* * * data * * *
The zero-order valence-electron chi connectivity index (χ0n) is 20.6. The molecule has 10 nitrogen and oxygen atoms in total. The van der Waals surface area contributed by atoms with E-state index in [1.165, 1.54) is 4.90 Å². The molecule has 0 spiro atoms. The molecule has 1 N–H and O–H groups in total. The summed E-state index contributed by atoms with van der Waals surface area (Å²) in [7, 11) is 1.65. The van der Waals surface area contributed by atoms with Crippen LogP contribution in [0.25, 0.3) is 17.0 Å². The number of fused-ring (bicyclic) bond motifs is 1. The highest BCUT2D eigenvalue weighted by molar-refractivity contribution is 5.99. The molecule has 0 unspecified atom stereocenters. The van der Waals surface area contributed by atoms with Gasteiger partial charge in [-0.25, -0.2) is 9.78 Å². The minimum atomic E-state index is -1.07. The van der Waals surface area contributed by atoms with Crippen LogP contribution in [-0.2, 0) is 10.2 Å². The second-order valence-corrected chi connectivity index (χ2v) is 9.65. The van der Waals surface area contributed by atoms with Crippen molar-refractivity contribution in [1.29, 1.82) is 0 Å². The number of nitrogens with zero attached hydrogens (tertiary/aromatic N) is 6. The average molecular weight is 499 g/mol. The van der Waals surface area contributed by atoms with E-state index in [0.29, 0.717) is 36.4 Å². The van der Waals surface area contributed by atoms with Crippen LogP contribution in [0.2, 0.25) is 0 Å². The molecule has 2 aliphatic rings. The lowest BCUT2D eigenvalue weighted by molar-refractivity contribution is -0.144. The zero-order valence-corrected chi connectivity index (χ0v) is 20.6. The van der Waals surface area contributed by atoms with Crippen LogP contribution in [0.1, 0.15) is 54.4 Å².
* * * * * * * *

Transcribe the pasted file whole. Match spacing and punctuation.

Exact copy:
The zero-order valence-electron chi connectivity index (χ0n) is 20.6. The molecule has 10 nitrogen and oxygen atoms in total. The van der Waals surface area contributed by atoms with E-state index in [1.165, 1.54) is 4.90 Å². The molecule has 0 spiro atoms. The molecule has 1 N–H and O–H groups in total. The summed E-state index contributed by atoms with van der Waals surface area (Å²) in [7, 11) is 1.65. The van der Waals surface area contributed by atoms with Crippen LogP contribution in [0.25, 0.3) is 17.0 Å². The number of fused-ring (bicyclic) bond motifs is 1. The highest BCUT2D eigenvalue weighted by molar-refractivity contribution is 5.99. The molecule has 0 unspecified atom stereocenters. The van der Waals surface area contributed by atoms with Gasteiger partial charge in [-0.25, -0.2) is 9.78 Å². The minimum atomic E-state index is -1.07. The van der Waals surface area contributed by atoms with Crippen LogP contribution in [-0.2, 0) is 10.2 Å². The second-order valence-corrected chi connectivity index (χ2v) is 9.65. The van der Waals surface area contributed by atoms with Crippen molar-refractivity contribution in [1.29, 1.82) is 0 Å². The number of nitrogens with zero attached hydrogens (tertiary/aromatic N) is 6. The average molecular weight is 499 g/mol. The van der Waals surface area contributed by atoms with E-state index in [0.29, 0.717) is 36.4 Å². The van der Waals surface area contributed by atoms with Crippen LogP contribution in [0.2, 0.25) is 0 Å². The molecule has 2 aliphatic rings. The lowest BCUT2D eigenvalue weighted by molar-refractivity contribution is -0.144. The zero-order valence-corrected chi connectivity index (χ0v) is 20.6. The van der Waals surface area contributed by atoms with Crippen LogP contribution in [0.1, 0.15) is 54.4 Å².